Climate activist Greta Thunberg on Thursday ridiculed Supreme Court nominee Amy Coney Barrett's claim during the third day of her confirmation hearings that she does not "think that my views on global warming or climate change are relevant to the job I will do."
Replying to questions posed by Sen. Richard Blumenthal (D-Conn.) on Wednesday, Barrett refused to agree that anthropogenic global warming exists, adding that she hasn't "studied scientific data" enough to have an "informed opinion."
In response to Barrett's denial of the link between surging greenhouse gas emissions and rising temperatures, Thunberg tweeted: "To be fair, I don't have any 'views on climate change' either. Just like I don't have any 'views' on gravity, the fact that the earth is round, photosynthesis, nor evolution... But understanding and knowing their existence really makes life in the 21st century so much easier."
To be fair, I don't have any "views on climate change" either. Just like I don't have any "views" on gravity, the fact that the earth is round, photosynthesis nor evolution...— Greta Thunberg (@GretaThunberg) October 15, 2020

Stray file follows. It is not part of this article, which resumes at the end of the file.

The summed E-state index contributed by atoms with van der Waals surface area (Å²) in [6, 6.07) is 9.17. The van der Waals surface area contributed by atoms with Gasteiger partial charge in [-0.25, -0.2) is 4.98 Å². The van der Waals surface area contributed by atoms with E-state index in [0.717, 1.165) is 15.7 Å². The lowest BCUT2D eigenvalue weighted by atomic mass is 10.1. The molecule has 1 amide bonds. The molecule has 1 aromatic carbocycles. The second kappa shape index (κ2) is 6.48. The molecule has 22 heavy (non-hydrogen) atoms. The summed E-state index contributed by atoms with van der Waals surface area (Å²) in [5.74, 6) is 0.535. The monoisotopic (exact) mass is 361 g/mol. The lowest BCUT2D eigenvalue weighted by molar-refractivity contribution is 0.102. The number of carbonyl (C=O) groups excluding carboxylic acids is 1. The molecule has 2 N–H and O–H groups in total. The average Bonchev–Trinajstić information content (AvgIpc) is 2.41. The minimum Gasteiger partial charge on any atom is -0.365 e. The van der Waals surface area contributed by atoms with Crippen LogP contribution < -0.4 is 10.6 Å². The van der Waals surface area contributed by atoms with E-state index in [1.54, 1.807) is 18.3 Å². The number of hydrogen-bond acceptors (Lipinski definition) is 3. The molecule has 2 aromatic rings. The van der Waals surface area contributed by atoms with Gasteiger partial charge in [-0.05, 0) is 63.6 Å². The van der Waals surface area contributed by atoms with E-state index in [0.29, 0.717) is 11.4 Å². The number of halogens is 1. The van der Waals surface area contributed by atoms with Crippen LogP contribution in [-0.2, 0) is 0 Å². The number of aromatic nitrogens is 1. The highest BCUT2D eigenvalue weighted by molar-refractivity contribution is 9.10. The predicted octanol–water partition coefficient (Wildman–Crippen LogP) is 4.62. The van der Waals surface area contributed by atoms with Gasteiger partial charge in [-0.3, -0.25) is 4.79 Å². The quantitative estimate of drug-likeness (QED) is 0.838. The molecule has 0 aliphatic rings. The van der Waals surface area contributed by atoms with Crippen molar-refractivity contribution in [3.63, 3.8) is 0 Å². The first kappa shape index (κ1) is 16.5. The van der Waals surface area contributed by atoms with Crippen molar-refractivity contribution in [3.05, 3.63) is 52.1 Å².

But understanding and knowing their existence really makes life in the 21st century so much easier. https://t.co/R7oOIyBsHC
As Common Dreams reported Wednesday after Barrett said during the hearings that she does not "have firm views" on climate change, progressives sounded the alarm about the existential threat of appointing to the Supreme Court a "climate denier" who will spend decades undermining environmental laws in favor of industry interests.
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"Republicans have trotted out the 'I'm not a scientist' trick for years now to deflect questions about climate change," wrote Zoya Teirstein on Wednesday in Grist. "The thing is, you don't have to be a scientist, like at all, to understand that the planet is in grave danger. Just like you don't have to be a doctor to grasp the severity of a cancer diagnosis, or a mechanic to understand that your car is totaled."
"On climate change, the science is clear... the evidence is irrefutable," said advocacy group Demand Justice on social media. "Why isn't Amy Coney Barrett willing to acknowledge it?"
One key reason for Barrett's anti-scientific views, according to critics, is her commitment to furthering the interests of the fossil fuel industry, which is facing a series of climate liability lawsuits and stands to lose billions if aggressive action is taken to curb carbon emissions.
As The Daily Poster's David Sirota, Andrew Perez, and Walker Bragman reported Wednesday morning, Barrett has ties to Royal Dutch Shell, where her father spent years as a lawyer, and Big Oil is hopeful that Barrett's appointment to the high court will bolster a regressive, corporate-friendly approach to climate policy.
Sirota and Perez wrote Thursday in Jacobin that "neither Blumenthal nor any other Democratic senator bothered to ask about Barrett's ties to Shell—even though the Supreme Court just agreed to hear a case involving the company."